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Aegile Fernandez, the co-founder and director of human rights group Tenaganita and a dear name to the thousands of Bangladeshi migrant workers in Malaysia, passed away on Tuesday afternoon.

The outspoken advocate for women, migrant and refugee rights was 72.

Mohammad Harun Al Rashid, a Bangladeshi and former colleague of Fernandez at Tenaganita in Kuala Lumpu, told The Daily Star yesterday that Aegile was his mentor during his years of activism in Malaysia.

"She was a shelter for thousands of migrants, especially Bangladeshis. This is a great loss to the field of migrant rights activism," he said.

M Rayhan Kabir, a Bangladeshi who was detained and deported by Malaysian authorities after he protested the mistreatment of migrant workers in an Al Jazeera documentary during the coronavirus pandemic last year, also mourned her death.

"May your soul rest in peace dear Aegile Fernandez. You have done a lot for the migrants of Bangladesh.

"No one knows how much you have supported me when I was in trouble," he wrote on Facebook.

Aegile is the younger sister of fellow Tenaganita founder Irene Fernandez, who died in 2014. Irene too was a strong advocate for migrant and refugee rights. Irene was awarded the Right Livelihood Award for her outstanding and courageous work to stop violence against women and abuses of migrant and poor workers.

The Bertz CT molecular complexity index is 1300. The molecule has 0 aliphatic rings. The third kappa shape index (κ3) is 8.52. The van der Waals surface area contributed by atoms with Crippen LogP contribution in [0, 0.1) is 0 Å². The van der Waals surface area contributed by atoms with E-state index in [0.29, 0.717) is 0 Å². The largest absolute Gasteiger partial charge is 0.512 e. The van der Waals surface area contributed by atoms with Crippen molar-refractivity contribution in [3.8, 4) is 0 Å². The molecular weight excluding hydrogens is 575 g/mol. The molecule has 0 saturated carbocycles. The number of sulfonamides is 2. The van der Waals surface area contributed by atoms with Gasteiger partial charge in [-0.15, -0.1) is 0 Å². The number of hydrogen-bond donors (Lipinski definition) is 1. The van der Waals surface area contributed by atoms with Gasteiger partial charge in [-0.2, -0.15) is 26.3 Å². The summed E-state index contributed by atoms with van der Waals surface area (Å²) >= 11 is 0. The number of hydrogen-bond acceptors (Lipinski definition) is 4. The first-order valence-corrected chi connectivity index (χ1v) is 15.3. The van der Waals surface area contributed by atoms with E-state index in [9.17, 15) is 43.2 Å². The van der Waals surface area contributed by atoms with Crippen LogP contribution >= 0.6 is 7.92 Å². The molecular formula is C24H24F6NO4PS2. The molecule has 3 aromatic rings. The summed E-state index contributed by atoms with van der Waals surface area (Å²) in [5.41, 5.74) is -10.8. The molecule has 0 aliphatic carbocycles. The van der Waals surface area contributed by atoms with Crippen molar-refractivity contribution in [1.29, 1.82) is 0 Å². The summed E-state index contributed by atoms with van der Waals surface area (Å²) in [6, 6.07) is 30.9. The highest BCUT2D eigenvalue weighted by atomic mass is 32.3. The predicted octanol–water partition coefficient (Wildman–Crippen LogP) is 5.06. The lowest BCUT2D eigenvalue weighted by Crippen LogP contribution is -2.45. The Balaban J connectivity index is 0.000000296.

"Aegile has been a warm glow of comfort in so many lives and a bright and enduring light in the fight for justice and equality. We ask that if you are comfortable, please light a candle for her today," said Aegile's family in a statement, reports Free Malaysia Today.

"Importantly, she'd want you to keep up her mission for justice, her practice of kindness, her open heart to all who have the least," said her family.

Tributes started pouring in on social media over Fernandez's work.

Klang MP Charles Santiago tweeted: "We have one fewer human rights defender of migrants, women and the poor. But her legacy will carry on in the work of Tenaganita and many more. Farewell, my friend. Rest in peace."

University of Nottingham Malaysia's Bridget Welsh described Fernandez as a warrior for justice, adding that her spirit would live on despite her passing.

"For decades she fought for the rights of migrants and Malaysians selflessly and to work towards a more tolerant, kind and inclusive world," she said.

Social and political activist Ambiga Sreenevasan also took to Twitter to pay tribute to the Tenaganita co-founder, saying she spent her life "fighting the good fight".